However, Besses did not finish touring after this first monumental effort.  Not one year after they had arrived back in England, the band embarked on another world tour (“BESSES O’ TH’ BARN BAND,” 1909).  As noted in their band history (2018b), “Both trips lasted an incredible eighteen months.” (Besses o’ th’ Barn Band) which was a very long time for bandsmen to be away from home. Needless to say, Besses had not lost any popularity on their next world tour and again drew large crowds wherever they went.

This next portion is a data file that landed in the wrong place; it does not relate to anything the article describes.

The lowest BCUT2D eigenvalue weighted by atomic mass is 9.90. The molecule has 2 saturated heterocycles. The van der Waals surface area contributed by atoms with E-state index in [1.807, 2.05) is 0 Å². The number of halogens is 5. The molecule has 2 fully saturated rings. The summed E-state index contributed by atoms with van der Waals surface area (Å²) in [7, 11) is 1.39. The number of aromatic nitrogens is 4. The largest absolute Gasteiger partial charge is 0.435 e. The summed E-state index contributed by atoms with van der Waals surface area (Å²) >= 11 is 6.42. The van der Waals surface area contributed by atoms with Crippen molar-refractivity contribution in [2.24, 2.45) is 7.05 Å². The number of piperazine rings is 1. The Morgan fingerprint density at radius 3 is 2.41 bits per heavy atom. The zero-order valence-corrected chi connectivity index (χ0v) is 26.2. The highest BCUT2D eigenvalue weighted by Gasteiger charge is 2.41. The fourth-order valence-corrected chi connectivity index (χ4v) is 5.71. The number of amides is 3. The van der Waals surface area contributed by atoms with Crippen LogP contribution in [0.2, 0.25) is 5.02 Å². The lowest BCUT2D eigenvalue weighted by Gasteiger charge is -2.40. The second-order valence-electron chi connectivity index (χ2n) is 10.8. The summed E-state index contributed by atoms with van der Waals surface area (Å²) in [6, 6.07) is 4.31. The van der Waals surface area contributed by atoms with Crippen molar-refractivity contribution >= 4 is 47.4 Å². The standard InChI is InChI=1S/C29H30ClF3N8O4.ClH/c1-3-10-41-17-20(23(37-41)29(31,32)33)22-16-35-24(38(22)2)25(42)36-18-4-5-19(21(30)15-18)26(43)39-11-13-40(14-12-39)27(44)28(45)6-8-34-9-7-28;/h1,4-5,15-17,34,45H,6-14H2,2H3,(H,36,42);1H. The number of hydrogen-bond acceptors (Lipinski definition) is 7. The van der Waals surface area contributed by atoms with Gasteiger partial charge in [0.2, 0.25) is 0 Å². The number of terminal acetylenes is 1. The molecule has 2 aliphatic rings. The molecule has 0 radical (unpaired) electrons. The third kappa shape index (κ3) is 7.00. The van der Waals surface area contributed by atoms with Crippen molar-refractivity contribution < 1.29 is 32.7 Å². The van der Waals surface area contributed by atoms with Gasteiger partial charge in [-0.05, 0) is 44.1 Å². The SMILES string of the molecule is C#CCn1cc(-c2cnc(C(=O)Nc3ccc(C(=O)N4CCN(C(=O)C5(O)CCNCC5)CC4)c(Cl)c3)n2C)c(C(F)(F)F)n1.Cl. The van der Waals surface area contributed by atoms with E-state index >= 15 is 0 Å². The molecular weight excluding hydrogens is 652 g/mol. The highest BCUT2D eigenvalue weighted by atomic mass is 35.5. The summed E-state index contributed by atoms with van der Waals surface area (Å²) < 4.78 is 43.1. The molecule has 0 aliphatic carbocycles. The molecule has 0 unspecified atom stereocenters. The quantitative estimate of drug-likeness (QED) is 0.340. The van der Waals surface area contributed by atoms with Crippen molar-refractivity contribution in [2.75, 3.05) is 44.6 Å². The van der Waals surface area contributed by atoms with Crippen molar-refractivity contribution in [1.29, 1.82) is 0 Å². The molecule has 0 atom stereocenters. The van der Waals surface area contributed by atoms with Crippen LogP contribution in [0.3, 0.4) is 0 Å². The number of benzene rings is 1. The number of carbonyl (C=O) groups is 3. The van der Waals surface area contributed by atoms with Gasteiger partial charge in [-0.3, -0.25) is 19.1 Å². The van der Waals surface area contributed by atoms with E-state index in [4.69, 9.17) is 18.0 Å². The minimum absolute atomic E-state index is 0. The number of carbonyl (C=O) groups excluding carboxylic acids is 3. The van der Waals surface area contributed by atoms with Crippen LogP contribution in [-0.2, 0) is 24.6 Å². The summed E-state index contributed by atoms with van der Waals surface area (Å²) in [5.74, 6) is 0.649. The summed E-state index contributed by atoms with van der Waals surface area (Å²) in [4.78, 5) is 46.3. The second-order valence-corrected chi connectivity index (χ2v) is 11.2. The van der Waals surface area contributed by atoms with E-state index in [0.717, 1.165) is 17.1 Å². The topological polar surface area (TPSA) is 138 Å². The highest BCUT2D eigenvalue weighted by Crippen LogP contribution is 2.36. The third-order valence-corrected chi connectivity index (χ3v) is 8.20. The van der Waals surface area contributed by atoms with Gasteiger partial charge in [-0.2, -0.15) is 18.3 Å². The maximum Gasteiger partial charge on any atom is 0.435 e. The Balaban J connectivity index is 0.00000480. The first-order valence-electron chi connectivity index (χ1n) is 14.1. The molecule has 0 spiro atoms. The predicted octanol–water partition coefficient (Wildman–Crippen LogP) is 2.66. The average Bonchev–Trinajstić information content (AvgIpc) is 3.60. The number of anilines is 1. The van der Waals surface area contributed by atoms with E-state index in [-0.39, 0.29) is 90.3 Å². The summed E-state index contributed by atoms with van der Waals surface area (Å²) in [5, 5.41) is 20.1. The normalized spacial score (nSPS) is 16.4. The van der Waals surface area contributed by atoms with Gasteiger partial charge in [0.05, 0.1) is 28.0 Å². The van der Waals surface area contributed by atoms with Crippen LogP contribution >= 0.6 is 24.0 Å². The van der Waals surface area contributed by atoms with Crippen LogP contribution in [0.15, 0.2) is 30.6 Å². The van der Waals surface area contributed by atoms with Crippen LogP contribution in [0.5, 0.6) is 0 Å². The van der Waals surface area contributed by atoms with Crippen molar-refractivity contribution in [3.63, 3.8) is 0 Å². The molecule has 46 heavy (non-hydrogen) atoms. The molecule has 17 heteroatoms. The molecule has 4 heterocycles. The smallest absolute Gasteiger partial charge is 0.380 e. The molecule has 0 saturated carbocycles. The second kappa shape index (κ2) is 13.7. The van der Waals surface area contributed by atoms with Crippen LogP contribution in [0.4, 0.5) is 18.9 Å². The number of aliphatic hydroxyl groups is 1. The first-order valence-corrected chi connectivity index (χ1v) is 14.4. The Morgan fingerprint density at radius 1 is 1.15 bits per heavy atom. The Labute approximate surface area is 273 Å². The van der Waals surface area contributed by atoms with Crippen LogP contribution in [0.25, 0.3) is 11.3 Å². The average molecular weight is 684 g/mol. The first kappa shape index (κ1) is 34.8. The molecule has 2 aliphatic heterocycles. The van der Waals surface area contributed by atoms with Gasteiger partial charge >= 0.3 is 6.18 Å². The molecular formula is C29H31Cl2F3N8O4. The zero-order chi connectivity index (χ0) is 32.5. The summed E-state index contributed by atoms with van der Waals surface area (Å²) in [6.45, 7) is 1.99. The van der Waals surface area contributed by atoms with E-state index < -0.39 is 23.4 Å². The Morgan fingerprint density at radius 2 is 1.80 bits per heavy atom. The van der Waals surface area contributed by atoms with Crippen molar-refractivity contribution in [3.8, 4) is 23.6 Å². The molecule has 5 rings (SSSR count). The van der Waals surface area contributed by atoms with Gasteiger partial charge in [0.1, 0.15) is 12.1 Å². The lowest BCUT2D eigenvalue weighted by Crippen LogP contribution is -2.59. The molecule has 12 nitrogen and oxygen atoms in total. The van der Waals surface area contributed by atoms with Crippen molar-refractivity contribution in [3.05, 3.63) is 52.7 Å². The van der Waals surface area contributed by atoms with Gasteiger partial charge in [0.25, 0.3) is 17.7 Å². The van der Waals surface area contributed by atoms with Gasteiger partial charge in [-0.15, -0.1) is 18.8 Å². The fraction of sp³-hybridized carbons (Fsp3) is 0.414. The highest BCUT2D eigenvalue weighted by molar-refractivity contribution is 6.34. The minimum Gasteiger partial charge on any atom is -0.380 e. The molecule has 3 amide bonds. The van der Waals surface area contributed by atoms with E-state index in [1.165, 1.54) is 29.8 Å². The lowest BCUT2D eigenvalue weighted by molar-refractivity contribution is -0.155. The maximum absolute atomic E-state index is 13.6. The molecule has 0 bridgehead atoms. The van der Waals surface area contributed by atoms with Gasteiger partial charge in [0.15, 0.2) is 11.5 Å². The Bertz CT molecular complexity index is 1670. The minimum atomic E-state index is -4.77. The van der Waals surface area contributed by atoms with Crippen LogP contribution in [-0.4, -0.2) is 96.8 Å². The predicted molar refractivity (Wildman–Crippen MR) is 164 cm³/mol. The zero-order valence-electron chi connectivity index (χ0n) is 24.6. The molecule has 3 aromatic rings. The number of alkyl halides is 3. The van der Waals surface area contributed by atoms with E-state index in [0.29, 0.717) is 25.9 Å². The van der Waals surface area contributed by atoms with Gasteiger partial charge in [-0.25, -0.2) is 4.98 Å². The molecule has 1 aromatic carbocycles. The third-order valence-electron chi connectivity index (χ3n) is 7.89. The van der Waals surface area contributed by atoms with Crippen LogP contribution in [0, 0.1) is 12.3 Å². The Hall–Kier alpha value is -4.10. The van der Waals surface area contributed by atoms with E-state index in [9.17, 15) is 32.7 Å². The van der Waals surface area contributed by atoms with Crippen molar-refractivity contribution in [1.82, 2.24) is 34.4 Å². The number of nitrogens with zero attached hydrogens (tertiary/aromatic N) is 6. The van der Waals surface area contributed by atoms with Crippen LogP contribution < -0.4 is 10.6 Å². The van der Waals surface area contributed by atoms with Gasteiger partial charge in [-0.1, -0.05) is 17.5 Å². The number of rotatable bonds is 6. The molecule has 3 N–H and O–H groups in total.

Interestingly it was on their second tour where there were some changes in the Besses personnel due to one bandsman staying on in one city, and another bandsman joining them on their tour.  In a previous post, we can read the story of Besses Lead Cornetist William Ryder who absconded from the tour in Melbourne and joined the Wests Theatre Company before becoming the first conductor of the Prahran & Malvern Tramways Employees Band in 1911 (de Korte, 2018; Stonnington City Brass, 2018).  This being done, it appears that Besses invited one of our most famous bandsmen, Percy Code to join them on the rest of the tour (Bradish, 1929; Gibbney, 1981).  The conductor of Besses during this world tour was Mr. Christopher Smith and after the tour ended he was secured by the Adelaide Tramways Band for his services in 1911 (Seymour, 1994).